DJ moderates the positive relation between RL through AC and OCB such that the relationship is strengthened when DJ is high.

H6.

DJ moderates the positive relation between RL through AC and PS such that the relationship is strengthened when DJ is high.

Figure 1 shows the study’s model.

This study examines how RL affects various outcomes (OCB and PS). It also examines how AC mediates the links between PS, organizational citizenship and RL. RL, OCB and PS interact with DJ as a moderator through AC.

3. Methodology

3.1 Sample

The primary source of data collection was using a valid, structured questionnaire and a convenience sampling technique. The targeted group consists of the healthcare sector, whose employees work in multi- and super-specialty hospitals in India and deal with more than 50 patients per day. These data were gathered using multiple sources. Employees at the hospital are divided into two groups: middle-level employees (doctors, lab technicians, nurses and and managers) and lower-level employees (ward boys/girls, receptionists, sweepers, guards and operation theater [OT] staff). A third group is covered to obtain patient data. The questionnaire was distributed in 300 copies, both online and offline, but only 280 were returned; some questions were left blank or had incorrect information, so the final data sample included 275 respondents’ employees and patients. Demographic information can be mention in appendix Table A1 for employees and Table A2 for patients.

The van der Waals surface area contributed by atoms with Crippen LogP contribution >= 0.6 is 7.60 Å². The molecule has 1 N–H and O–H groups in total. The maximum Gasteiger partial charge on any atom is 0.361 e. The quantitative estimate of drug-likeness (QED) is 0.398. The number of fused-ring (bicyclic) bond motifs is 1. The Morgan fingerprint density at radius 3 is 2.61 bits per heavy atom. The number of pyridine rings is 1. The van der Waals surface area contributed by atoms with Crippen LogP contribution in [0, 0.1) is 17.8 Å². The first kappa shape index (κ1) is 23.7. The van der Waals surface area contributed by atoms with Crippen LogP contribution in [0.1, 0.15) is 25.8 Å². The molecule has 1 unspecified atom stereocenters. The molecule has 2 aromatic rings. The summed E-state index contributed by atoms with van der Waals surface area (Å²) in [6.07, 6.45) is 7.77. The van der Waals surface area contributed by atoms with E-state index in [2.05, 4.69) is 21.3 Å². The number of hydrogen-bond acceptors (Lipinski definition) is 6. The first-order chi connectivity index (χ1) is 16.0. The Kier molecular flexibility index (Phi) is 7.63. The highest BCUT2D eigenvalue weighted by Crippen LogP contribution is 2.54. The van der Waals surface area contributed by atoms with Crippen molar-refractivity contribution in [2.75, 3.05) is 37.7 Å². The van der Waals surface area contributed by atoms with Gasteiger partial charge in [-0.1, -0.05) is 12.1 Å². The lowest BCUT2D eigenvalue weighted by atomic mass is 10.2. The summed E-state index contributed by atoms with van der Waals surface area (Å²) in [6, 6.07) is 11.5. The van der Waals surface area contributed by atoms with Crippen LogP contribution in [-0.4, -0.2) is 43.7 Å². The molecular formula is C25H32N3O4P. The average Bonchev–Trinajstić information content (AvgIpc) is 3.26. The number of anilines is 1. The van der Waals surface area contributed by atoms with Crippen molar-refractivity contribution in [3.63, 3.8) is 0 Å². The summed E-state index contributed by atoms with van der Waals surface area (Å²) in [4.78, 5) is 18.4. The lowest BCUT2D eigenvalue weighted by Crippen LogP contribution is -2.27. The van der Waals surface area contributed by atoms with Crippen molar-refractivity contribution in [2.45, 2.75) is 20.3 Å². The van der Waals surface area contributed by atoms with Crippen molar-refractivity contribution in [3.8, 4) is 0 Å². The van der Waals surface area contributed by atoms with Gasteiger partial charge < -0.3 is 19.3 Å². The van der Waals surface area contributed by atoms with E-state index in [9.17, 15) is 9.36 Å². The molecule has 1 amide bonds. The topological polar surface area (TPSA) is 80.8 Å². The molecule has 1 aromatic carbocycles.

3.2 Measures

3.2.1 Responsible leadership